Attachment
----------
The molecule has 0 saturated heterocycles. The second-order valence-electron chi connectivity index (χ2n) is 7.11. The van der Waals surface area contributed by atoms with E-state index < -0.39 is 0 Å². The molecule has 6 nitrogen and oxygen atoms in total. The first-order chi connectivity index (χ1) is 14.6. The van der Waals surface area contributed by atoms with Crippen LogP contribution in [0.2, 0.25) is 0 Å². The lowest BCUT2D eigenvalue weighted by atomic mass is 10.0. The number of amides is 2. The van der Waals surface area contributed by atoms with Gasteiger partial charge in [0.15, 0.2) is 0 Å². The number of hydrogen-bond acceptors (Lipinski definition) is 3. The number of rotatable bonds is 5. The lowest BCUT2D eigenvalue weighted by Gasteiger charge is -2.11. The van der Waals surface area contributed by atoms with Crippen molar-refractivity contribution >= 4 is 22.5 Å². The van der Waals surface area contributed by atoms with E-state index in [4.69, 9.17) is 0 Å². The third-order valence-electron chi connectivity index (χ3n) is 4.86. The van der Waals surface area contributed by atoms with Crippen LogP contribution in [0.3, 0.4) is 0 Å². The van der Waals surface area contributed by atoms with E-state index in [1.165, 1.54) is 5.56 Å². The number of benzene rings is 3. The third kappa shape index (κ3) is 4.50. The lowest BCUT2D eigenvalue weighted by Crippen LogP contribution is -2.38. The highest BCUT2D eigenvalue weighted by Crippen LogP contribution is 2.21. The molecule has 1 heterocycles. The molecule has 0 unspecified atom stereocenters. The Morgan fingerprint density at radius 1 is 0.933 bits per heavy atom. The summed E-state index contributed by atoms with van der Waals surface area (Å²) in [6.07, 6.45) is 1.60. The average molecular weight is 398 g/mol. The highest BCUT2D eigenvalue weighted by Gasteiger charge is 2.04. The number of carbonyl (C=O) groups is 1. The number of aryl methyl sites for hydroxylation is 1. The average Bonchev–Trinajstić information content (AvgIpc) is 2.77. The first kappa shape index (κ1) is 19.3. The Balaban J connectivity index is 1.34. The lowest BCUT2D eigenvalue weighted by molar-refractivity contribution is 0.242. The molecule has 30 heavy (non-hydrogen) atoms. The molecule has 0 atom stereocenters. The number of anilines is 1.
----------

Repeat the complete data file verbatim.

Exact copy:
The molecule has 0 saturated heterocycles. The second-order valence-electron chi connectivity index (χ2n) is 7.11. The van der Waals surface area contributed by atoms with E-state index < -0.39 is 0 Å². The molecule has 6 nitrogen and oxygen atoms in total. The first-order chi connectivity index (χ1) is 14.6. The van der Waals surface area contributed by atoms with Crippen LogP contribution in [0.2, 0.25) is 0 Å². The lowest BCUT2D eigenvalue weighted by atomic mass is 10.0. The number of amides is 2. The van der Waals surface area contributed by atoms with Gasteiger partial charge in [0.15, 0.2) is 0 Å². The number of hydrogen-bond acceptors (Lipinski definition) is 3. The number of rotatable bonds is 5. The lowest BCUT2D eigenvalue weighted by Gasteiger charge is -2.11. The van der Waals surface area contributed by atoms with Crippen molar-refractivity contribution >= 4 is 22.5 Å². The van der Waals surface area contributed by atoms with E-state index in [4.69, 9.17) is 0 Å². The third-order valence-electron chi connectivity index (χ3n) is 4.86. The van der Waals surface area contributed by atoms with Crippen LogP contribution in [0.3, 0.4) is 0 Å². The van der Waals surface area contributed by atoms with E-state index in [1.165, 1.54) is 5.56 Å². The number of benzene rings is 3. The third kappa shape index (κ3) is 4.50. The lowest BCUT2D eigenvalue weighted by Crippen LogP contribution is -2.38. The highest BCUT2D eigenvalue weighted by Crippen LogP contribution is 2.21. The molecule has 1 heterocycles. The molecule has 0 unspecified atom stereocenters. The Morgan fingerprint density at radius 1 is 0.933 bits per heavy atom. The summed E-state index contributed by atoms with van der Waals surface area (Å²) in [6.07, 6.45) is 1.60. The average molecular weight is 398 g/mol. The highest BCUT2D eigenvalue weighted by Gasteiger charge is 2.04. The number of carbonyl (C=O) groups is 1. The number of aryl methyl sites for hydroxylation is 1. The average Bonchev–Trinajstić information content (AvgIpc) is 2.77. The first kappa shape index (κ1) is 19.3. The Balaban J connectivity index is 1.34. The lowest BCUT2D eigenvalue weighted by molar-refractivity contribution is 0.242. The molecule has 30 heavy (non-hydrogen) atoms. The molecule has 0 atom stereocenters. The number of anilines is 1.